Service Learning Resources for Students
The Maryland Department of Natural Resources recognizes the importance of students learning through service activities within their community. That is why we offer several opportunities for students to earn their service learning credit while working to improve their environment.
For detailed information about service learning and the graduation requirement, please visit the Maryland Student Service Association at:
What is service learning?
Service learning is a mandatory requirement for students in the state of Maryland. Service learning credit through Maryland Department of Natural Resources offers students the opportunity to perform a valuable service within their community while learning about the science behind their service.
Service Learning Opportunities at Maryland Department of Natural Resources
Since 1990, the Maryland Fish Passage Program has constructed fishways throughout the Chesapeake Bay region. These ladders were built to reopen historical spawning habitat to six target species that migrate in Maryland waters: white perch, yellow perch, American Shad, hickory shad, alewife and blueback herring.
Stocks of American Shad began to decline in the early 1900's, while stocks of river herring and hickory shad have been on the wane since the 1930's. Loss of spawning habitat, both in quantity and quality, as well as over harvesting probably contributed to the decline in the abundance of these species. Providing passage at stream blockages can provide access to miles of valuable spawning habitat, once available to these important commercial and recreational fish species.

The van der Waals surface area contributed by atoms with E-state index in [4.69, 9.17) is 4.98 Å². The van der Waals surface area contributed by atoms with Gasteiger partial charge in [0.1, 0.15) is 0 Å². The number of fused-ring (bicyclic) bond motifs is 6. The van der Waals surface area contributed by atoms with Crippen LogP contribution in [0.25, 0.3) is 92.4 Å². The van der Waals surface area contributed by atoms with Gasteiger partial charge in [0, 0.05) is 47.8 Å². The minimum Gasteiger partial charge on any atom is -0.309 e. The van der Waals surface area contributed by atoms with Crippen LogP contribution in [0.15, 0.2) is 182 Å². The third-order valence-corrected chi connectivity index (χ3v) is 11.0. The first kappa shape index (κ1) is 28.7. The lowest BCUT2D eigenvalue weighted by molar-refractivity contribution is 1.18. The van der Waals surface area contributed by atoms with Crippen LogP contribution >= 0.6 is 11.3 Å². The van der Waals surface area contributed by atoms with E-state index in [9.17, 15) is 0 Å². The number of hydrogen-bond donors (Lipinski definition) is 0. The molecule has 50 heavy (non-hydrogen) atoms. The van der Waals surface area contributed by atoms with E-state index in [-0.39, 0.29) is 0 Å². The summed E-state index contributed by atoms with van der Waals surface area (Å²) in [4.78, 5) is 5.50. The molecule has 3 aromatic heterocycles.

Service learning projects can include cleaning debris from the exit of the fish ladder, cleaning surrounding areas, taking air and water temperature and observing the presence of fish. Students can earn approximately 12-30 hours, mostly March-June. For more information on the Maryland Fish Passage Program, click here, or contact Jim Thompson, Jim is the lead fisheries biologist for DNR's Fish Passage Program and he can be contacted through customer service email.
The few hours we spend improving our community forests can make our neighborhoods better places to live not only for ourselves, but for generations to come. Your school, club or organization, can work with your local Department of Natural Resources Forester planting native trees on public land in your community.
For more information, visit:
Stream ReLeaf Activities
Contact: Anne Hairston-Strang
Description: Student Service Learning and classroom activities for middle school students and teachers exploring riparian forest buffers in communities and along the Chesapeake Bay watershed. Written for MSPAP outcomes.
- Cindy Etgen
Aquatic Resources Education Section Chief - Chesapeake and Coastal Service
MD Department of Natural Resources
580 Taylor Ave., E-2
Annapolis, MD 21401